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THE ELK MOUNTAIN PILOT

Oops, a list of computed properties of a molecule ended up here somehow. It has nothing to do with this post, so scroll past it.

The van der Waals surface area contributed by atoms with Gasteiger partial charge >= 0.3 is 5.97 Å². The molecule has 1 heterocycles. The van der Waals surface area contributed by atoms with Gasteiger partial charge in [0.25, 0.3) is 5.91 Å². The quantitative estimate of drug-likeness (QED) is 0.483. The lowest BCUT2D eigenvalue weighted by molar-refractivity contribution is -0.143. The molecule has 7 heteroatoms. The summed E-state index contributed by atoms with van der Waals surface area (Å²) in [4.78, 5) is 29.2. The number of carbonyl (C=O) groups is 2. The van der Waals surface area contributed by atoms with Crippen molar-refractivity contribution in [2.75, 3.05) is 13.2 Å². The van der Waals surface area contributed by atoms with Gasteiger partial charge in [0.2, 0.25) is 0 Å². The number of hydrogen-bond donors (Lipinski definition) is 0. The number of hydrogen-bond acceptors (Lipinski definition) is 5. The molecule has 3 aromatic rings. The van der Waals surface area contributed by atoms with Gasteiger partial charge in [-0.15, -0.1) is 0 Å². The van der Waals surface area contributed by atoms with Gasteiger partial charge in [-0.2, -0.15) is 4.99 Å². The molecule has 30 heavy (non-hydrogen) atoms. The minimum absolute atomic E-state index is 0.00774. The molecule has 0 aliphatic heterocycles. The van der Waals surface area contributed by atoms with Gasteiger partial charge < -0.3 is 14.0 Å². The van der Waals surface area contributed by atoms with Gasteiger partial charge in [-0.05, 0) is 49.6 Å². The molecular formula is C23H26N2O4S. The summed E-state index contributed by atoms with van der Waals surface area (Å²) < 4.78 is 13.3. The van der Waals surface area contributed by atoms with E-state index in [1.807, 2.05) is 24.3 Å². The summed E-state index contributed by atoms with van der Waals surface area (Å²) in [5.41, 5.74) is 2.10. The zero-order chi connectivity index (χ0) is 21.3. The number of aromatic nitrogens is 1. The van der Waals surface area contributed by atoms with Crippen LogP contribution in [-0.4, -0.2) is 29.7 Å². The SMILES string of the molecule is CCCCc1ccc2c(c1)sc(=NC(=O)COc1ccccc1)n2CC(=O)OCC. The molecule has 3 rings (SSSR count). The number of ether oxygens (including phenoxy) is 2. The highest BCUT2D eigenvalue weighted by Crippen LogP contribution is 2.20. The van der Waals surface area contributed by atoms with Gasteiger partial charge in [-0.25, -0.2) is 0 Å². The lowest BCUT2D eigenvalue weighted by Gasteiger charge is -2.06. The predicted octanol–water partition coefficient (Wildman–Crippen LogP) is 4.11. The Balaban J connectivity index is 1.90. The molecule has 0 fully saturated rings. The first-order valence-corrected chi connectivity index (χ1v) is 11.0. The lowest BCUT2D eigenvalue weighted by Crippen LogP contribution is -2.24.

VOLUME 43. Local and Personal Four Italians left Created Butte Monday bound for Italy. Sheriff Hanlon came up from Gun nison on business Thursday. A business visitor from Smith Hill Friday, was Mrs. Thomas Y. Miller. The Aid had a fowl sale at the Drug Store last Friday afternoon. Martin Mufich moved his family down from Smith Hill for the winter last week. Christmas gifts in the form of sta tionery for sale at this office after November 1. Mrs. A. F. Decker moved into her newly built cottage on Maroon Ave nue Saturday. Matthew Stobs brought in a large load of hay from. 1 his East River ranch Saturday. A long train load of cattle and sheep were shipped out of Crested Butte last Sunday. Mrs. C. L. Hudson came up from Gunnison on Friday’s f ( rain. remain ing until Saturday. Mr. and Mrs. John Mink and Will Spann were Jack’s Cabin folks in town Wednesday afternoon. O. F. Thomas came over from Goth ic with his sleigh Tuesday, taking a load of coal on his return. Mr. and Mrs. Larry Stone and 'I. O’Leary were Gunnisonltes who vis ited Crested Butte Wednesday. Miss Verna Waterman came up from Gunnison in her Foml Friday, and visited the schools here and at Smith Hill. Found—A large bunch of keys on the road near Crested Butte. Owner may have same by proving ownership and paying for this notice. Miss Paul my ra departed for her home in Denver last Friday, after having spent several months here vis iting relatives and friends. William Kilpatrick, superinten dent of the Ruby Consolidated Mines Co., of Irwin, took up a large load of supplies to the mines. Monday. Boys attention! Buy your sweet heart a nice box of stationery with her name printed thereon as an Xmas gift. We have samples of all kinds.—Pilot. We will have for yoUr inspection, from November 1 to 10. samples of all the latest stationery. We print name and address in old English type, in gold, at small additional cost. A suitable Chrlsmas gift for fath er. mother, sister, brother, sweet heart. or in fact anyone is the fine stationery for sale at this office. Or der early to give time for printing. Mr. and Mrs. Carl Bergman are re joicing over the arrival of a fine baby girl on Sunday morning, October 26. Mrs. Bergman Is here In town at the home of her mother. Mrs. A. F. Decker. LOST—Between Crested Butte and Smith Hill, a hand bag containing watch, pair of glass** In a case, mon ey and papers. $3.00 reward will be paid for return of same in good con dition to this office. Lewis Mosher and Mrs. Elmer Bot tenfield Forded In from the ranch Thursday and spent the afternoon looking for men to help bale hay. They *we re unsuccessful, however, and returned home alone. Mr. and Mrs. John Moberly went over to Salida In their Fo>d last Fri day. They took the car that far so in case they go lower for the winter will be able to get It out. They re turned home on Monday’s train. In a letter just received from Mrs. Hattie Schneider, she says she had Uiet Mr. and Mrs. Tom Young and baby on the street in Pueblo. They are now living in Walsenburg. Mrs. Young will be remembered in Crested Butte as Miss Daisy Samsel and Mr. Young was C. F. & I. clerk here a few years ago. The members of the City Council arc giving a'grand bait at the City Hall and a banquet and entertainment at the Elk Mountain Hotel for the soldiers and sailors on Armistice day. Tuesday, November 11, 1919. All sol diers and sailors, with their company will, be admitted free to both the ball and the banquet. A Weekly Newspaper of Interest to the Elk Mountain Region Mr. and Mrs. William Baker came in last Friday from Crawford, Colo rado, and have gone to housekeeping in part of the house occupied by Mr. and Mrs. Gus Swanson. Mr. Baker will be employed at the mines this winter. Most all the men were down from Smith Hill Saturday, Sunday and Monday, that place having been dosed for repairs. Arizona Wedding Ray Higgins, son of Mr. and Mrs. P. L. Higgths, of 332 East Fourth street, and Miss Ruth Blakemore were married Thursday morning by Judge O. L. Pease and left during the day for Summerhaven, where the groom is a member of the engineering party surveying the Oracle-Mount Lemmon road. Miss Blakemore is the daugh ter of Mrs. George N. Hubbard of North Stone avenue, and has been a resident of the city for some years. Mr. Hoggins, who returned in the summer from overseas service with the American army, served through out the war with the Eleventh engi neers in France. No previous intimation that th<‘y contemplated matrimony had been given by the young people who, fol lowing the ceremony, were showered with congratulations until their de parture from Mount Lemmon.—Tu scon. Arizona Daily Star, Oct. 17, T 9. Miss Ruth Blakemore is the daugh ter of James Blakemore of this city and a host,of friends in Crested Butte where site has resided until the last few years.' All join in wishing the happy couple a long and happy wed ded life. Unprofitable as Well as Wrong It is unprofitable as well as wrong to borrow your neighbor’s newspaper, as the following from the Sebree (Ky.) Banner very clearly proves: A man who was too stingy to sub scribe for his home paper sent his little boy to borrow the copy taken by a neighbor. In his haste the bo>* ran over a $4 stand of bees and In ten minutes looked like a warty sum mer squash. His father ran to his assistance, and failing to notice the barb wire fence ran into that, cut ting a hole in his anatomy and ruin ing a $6 pair of trousers. The old cow took advantage of the in the fence and got Into the corn field and killed herself eating green corn. Hearing a racket, the wife ran out, upset a four-gallon chum, full of cream into a basket of little chick ens, drowning the entire hatch. In her haste she dropped a $35 set of false teeth. The baby, having been left a]pne. ruined a brand-new $25 carpet. During the excitement the oldest daughter ran away with the hired man, the dog broke up 11 set ting hens and the calves got out and chewed the tails of four fine shirts on the clothes line. America's Unique Publication The Youth’s Companion prints week after week the best of everything that is worth while and for every age. No other source wlll‘g?ive your family what The Companion fur nishes, or so much for the price—less than 5 cents a week. The Companion creates an atmos phere of loyalty to the family and to the country, of unselfishness and high purpose. It makes actual, normal life fascinating, and never panders to the trashy or worthless or worse. No family should miss the pleasure of reading the delightful serial stories by Elsie Singmaater, Capt. Theodore G. Roberts, and others, to be pub lished during the next year. If you subscribe at once you will receive alt the extras mentioned Jn .the follow ing offer: New subscribers for 1920 will re ceive: 1. The Youth’s Companion—62 is sues in 1920. 2. All remaining weekly 1919 issues. 3. The Companion Home Calendar for 1920. AH the above for $2.50. 4. McCall’s Magazine for 1920, SI.OO —the monthly fashion authority. Both publications for only $2.95. THE YOUTWS COMPANION Commonwealth Ave. & St. Paul St.. Boston, Mass. New Subscriptions Received at this Office. Gunnison Co. Chapter A. R. C. is extremely fortunate in that the S7OO quota assessed to the county for for eign relief does not have to be raised in connection with the Third Roll Call. This quota will be paid out of the Red Cross fund now in the Chap ter treasury. Fish Tags at this office. CRESTED BUTTE, COLORADO, THURSDAY, OCTOBER 30. 1919. 32 YEARS AGO Copied from the Files of the Elk ML Pilot, Then Printed la Irwin From Oct. 6, *IBB7, to Dec. 1, 1887. The Swan brothers have gone to Denver for the winter. Miss Mabel Miner has been very sick’with mountain fever. Patterson and Judd are on Brush creek working assessments. Mr. George Sorrel has moved his family to Aspen for the winter. There were 431 cars of coal and coke shipped from here last week. Carl Frohman has returned from a trip to Detroit and has gone to Crys tal. Reinhart Holloway has gone over to Redwell Basin to work the St. Elmo. J. H. Rockefeller, William Holden and Wm. Kaufman were in town from Irwin yesterday. Jake Goodman asid W. F. Bobb were in town from the Bay State mine last Tuesday. Harry McCullough and Miss Maggie Jones were united in marriage at the Catholic church .last Sunday morning. Eph Bennett, Will Richards and Dan McDonald started Sunday with their large herd of horses for Paonia. F. E. Craig. C. Lampkin and Alex Fraser have taken a lease and bond on the Little Crown belonging to Nelse Bergh. Dan Miner has received his com mission. notofying him of his election to the County Commissioner’s office. Dan is as proud as a boy with new skates. Mrs. Mary Crane Hornsteln died suddenly in this city on the 17th Inst, aged 49 years. 9 months and 10 days. She was. alone at her home last Mon day when she was stricken with heart disease and died instantly. She was Interred in the cemetery yesterday. Thanksgiving morning a party con sisting of V. E. Metzler and wife, W. V. Van Ostem and wife, .and ye edi tor and wife, set sail for Irwin, by invitation of Mr. and Mrs. P. F. Ro pell. Our visit was a pleasant one, long to be remembered by the guests. Karl Schafer has sold his restau rant and will go to Germany this win ter. having made money enough to spend his old age in the old country. (The writer happens to know that Mr. Schafer did not spend his old age In Germany as predicted, but lived in C. B. until his death, some ten or twelve years ago.) Joseph Richard Bignall. who on last Sabbath evening while on his way from church to his daughter’s house. Mrs. Miller, was seized with an efFectlon which In a few minutes terminated his earthly existence. Mrs. W. H. Miller lives In Crested Butte. The funeral, which was a very large one, took place from the Cong rotational church. Rev. Robert Killup officiating. A vary pretty wedding was solemn ized In Albunrh. Vermont, on Wednes day at the residence of Mr. Henry Mott, his niece, Miss Mary Sowles, being united to Mr. V. E. Metzler of Crested Butte. The nuptial knot was tied in the parlors of the residence hy Rev. David Marvin, who in 1864 mar ried the bride’s parents. (Mr. and Mrs. V. EL Metzler are now of Coachella, Calif., and are readers of the Pllofr ahch week.) SOME OF THE SUCCESSFUL GUNNISON PIONEERS Loe Angeles. Calif.. Oct. 15, 1919. Mr. Editor I am going to write of men whom I knew In Gunnison County In the boom days of the 80s, who have since gone out and made a success in a business and financial way. I am not going to write about the unsuccessful ones or those who have made a failure in life. No one wants to hear about that class. “Nothing succeeds like suc cess,” and a man may make a fortune and lose it. then he is no good. It is not always the men with the best ability that make the most money. Oftentimes the best business man is working for the man with less busi ness ability and more money. There is one little thing that enters into the success or failure of the most of us in life. That is opportu nity. If we fail to grab the life line of opportunity when it passes, we may be doomed to the turbulent oblivion of servitude to our fellow man. and pass out of the world un known. whereas if otherwise, and we succeed in securing a fortune through some opportune wave that may pass our way, our passing is heralded with epitomes of our greatness and we are landed beneath the sod in a rosewood box smeared over with brass handles. This prelude has no reflection on any of those persons I am about to speak of. I simply got started on a line of thought and guess I will saw off. I have a recollection of some who have made a mark In this world of success. Do not know all There may be some I will overlook. Mr. Arthur W. Sewall of Philadel phia, Pa., President of the American Asphalt Co., was once a citizen of Gunnison. He started his business career in Gunnison, coming from his native city, Portland, Maine, in 1880, with two young friends. Hartley Ea ton and Joseph Small. They brought a stock of stationery and soon the firm of Eaton, Small & Sewall, was established in the front part of the Gunnison postoffice, then run by Lon Hartman, about where Dr. Walker has his drug store at the present time. That was the pioneer depart ment store of Gunnison, for you could buy anything there that you could not find anywhere else. Ido not recollect that Mr. Sewall had much to do with conducting the business, and was the tail end of the firm more as a dis guise in order to allow him to em bark into the mining business, for which he had been educated. As a mining engineer his duties took him into other mining regions. Having disposed of his share in the business he, for a time, was located in Ironton, Ouray county. During the turbulent times of the brief career of that camp, where Josiah Winchester was postmaster, and Joe Sampliner, now of Grand Junction, was merchant, Mr. Sewall’s ability as a statesman was recognized by the citizens who made him Mayor of the town. While the pay was small the experience was big in that job. and Mr. Sewall to this day likes to recount the wrecklessness with which he administered justice to the wild and woolly element who had chosen to reside In his bailiwick. From being Mayor of Ironton thir ty years ago to the presidency of one of the larv°Bt industries of its kind in the United States, is a long step, but there he is today, well earned and deserved The American Asphalt Co., as I understand it. is the Suc cessor of the Barber Asphalt Co., that supplies the stuff for street and road paving throughout the country. They also own oil wells on the Island of Trinidad and the gypsum beds In Uintah county, Utah. It is really one of the big business industries of the country, requiring millions of dol lars to conduct it, and Mr. Sewall, at a salary commensurate with the im portance of his position, possibly $50,000 a year, is at the head of it. Hartley Eaton moved to Glen wood Springs, where he conducted a sta tionery store for a number of years and recently died, honored and re spected as a good citizen. Joe Small married the daughter of Hon. I. W. Chat field and is engaged in the banking business in Arizona. Joe is popular wherever he may be. and success will perch on his banner as a.banker. Early in the 80s, Mrs. O’Donnell arrived in Crested Butte from Brad ford. Pennsylvania, bringing with her a daughter and two sons. The boys were Thomas and James, who were not privileged to get much schooling they had to work to make a liv ing. Bruce Bros, kept a bakery and grocejx store In Crested Butte, and Tommy O’Donnell there found em ployment when only about fifteen years of age. Remaining there two or three years, and Approaching man hood he felt that he would like to get into business for hlmaptf. In look ing around he thoughts he dairy busi ness' was the short cut-4 to fame and fortune. He selected a partner among hi? boy friends, Eugepe McCormac. and applied to the banker. Mr. S. S. Metzler, to loan him the money to put with his savings. The loan was made, the cows bought, and the dairy business started. The boys worked like trojans. The deeper the snow the harder they had to work. We ail took milk from the enterprising firm, and there was prompt delivery every morning. In the springtime the books were balanced and it was discovered that they would have to declare an Irish dividend The way to stop a leak Is to plug the hole, so Tommy O’Donnell was not long In doling that. He sold out the business, paid up his debts and had money enough to buy a ticket to California, and no more. He Soon saw that the oil Industry was to his taste and he started In at the bottom to learn the business. Thai was about 1890 and today, he (s not only one of our millionalras. hut Is looked upon as a man with keen fore sight and wide knowledge of the oil business and sits in council with men who are at the head of that great in dustry'. When President Wilson in 1916 was calling upon the Captains of industry to help him in the conduct of the war, he selected Mark Requa to be chief oft he fuel department, Mr. Requa consented to act provided Mr. Thos. A. O’Donnell would take charge of the oil fuel distribution, and at the sacrifice of his own busi- j ness and patriotic duty he did consent to do so, leaving at once for Wash ington where he served with credit to himself and a benefit to the nation. After the war the big oil operators of the country formed an association to regulate and stabalize the price of oil. When it came to selecting the officers for this association. Mr. O'Donnell was called upon and hon ored by being made the first presi dent. Thus it is from an humble be ginning as a boy in Crested Butte to the head of the great oil industry of the United States. Mr. O’Donnell oc cupies a beautiful home in Los An geles with his wife and two daugh ters. and the latchstring always hangs out to old time friends. Jim O'Donnell, the younger brother, is also a man of wealth In Los An- ; gelcs, accumulated out of successful J oil operations. The daughter, who married Andrew Litster in Crested Butte, also lives hero engaged In the oil business, and Mrs. O’Donnell, whoj had to struggle for existence 35 years ago in Crested Butte, is enjoying a j life of ease and comfort here with her children. Yours truly. J. E. PHILLIPS. J. J. CONERTY GROFF BUILDING BOOT and SHOE MAKER » Gunnison .*. Colorado I Make Cewkey Beets and New tkees a Specialty ALL KINDS OF REPAIR WORK ; MIKE NICCOLI lavlt*. ,n U Im,wl Ui New 6m4i la tha 8.1141., fanaarly Mcaplad by the SaMaa Rala NEW SOODS ARRIVINB DAILY A SHARE OF YOUR FATRONABE SOLICITED ’iKIOOOOOOOODOOQIHOOOOOODfIPDOOOtOtOOOOOOODOtOimOIHIIl 1 j SCHOOL SUPPLIES j ! < OUR SCHOOL DEPARTMENT IS THE MOST COMPLETE IN TOWN \ PRICES TO SUIT THE CHILDREN ANGUS TAYLOR | c lhe Colorado Supply Co. r I —D.al*r, la— f FURNITURE. RANGES, CLOTHING. NOTIONS AND QROCERIES W. S. S. ON SALE AT ALL TIMES ttttWC 6 i,C 0 MIKE R. FISHER ! gHHHgasaasnßHi’ssHtess; QROCERIES, SHOES, NOTIONS. MEATS. CANDY. TOSACCO. ETC. THE REST QOODS AT THE LOWEST PRICES OUR SPECIALTY—Th, Maaafactar. *• Nla Watar, All Flavin -J- -i- -i- NUMBER 46 $lOO Rewsrd, $lOO The readers of this paper win be pleased to learn that there Is at least one dreaded disease that science has been able to cure in all Its stages and that is catarrh. Catarrh betas greatly influenced by constitutional conditions requires constitutional treatment. Hall’s Catarrh Medicine is taken internally and acts thru the Blood on the Mucous Sur faces of the System thereby destroying ths foundation of the disease, giving the patient strength by building up the con stitution and assisting nature In doing Its work. The proprietors have so much faith ia the curative power of Hall’s Catarrh Medicine that they offer One I Hundred Dollars for any case that It fails i to euro. Send for list of tsstlmotiisla 1 Address r. J. CHENBT A CO.. Toledo. I Ohio. Sold by all Druggists, lie. m Crested Butte Ledge A. A. F. & A. M. meets #A\ every Friday at 8:00 a P h l * Visiting mem nmllFV bers cordially invited iVw/\ when in town. I \ R. H. MACE, W. M. G. V. BENSON. Sec. NOTICE FOR PUBLICATION Department of the Interior, U. S. j Land Office at Montrose, Colorado. September 22nd, 1919. 1 NOTICE Is hereby given that James R. Spann, of Almont, Colorado, who. 'on June 28th, 1915, made Desert Land I Application, No. 09113, for WHSE%, Sec. 24; Section 25. Town ship 15 South, Range 85 West, 6th P. Meridian, has filed notice of Inten tion to make final Desert Land Proof, to establish claim to the land above described, before Ernest M. Nourse, jU. S. Commissioner, at Gunnison, ! Colorado, on the Bth day of Novem ber. 1919. Claimant names as witnesses: Joseph Hayes, of Almont. Colo., John J. Shackleford, of Almont, Colo., (Walter Mergelman. of Almont, Colo., Otto McDonald, of Almont, Colo. I Source of water supply: East Riv er No. 1 Ditch. Non Coal. O. C. SKINNER, Register. First pub. Oct. 2, 1919. Last pub. Nov. 6, 1919.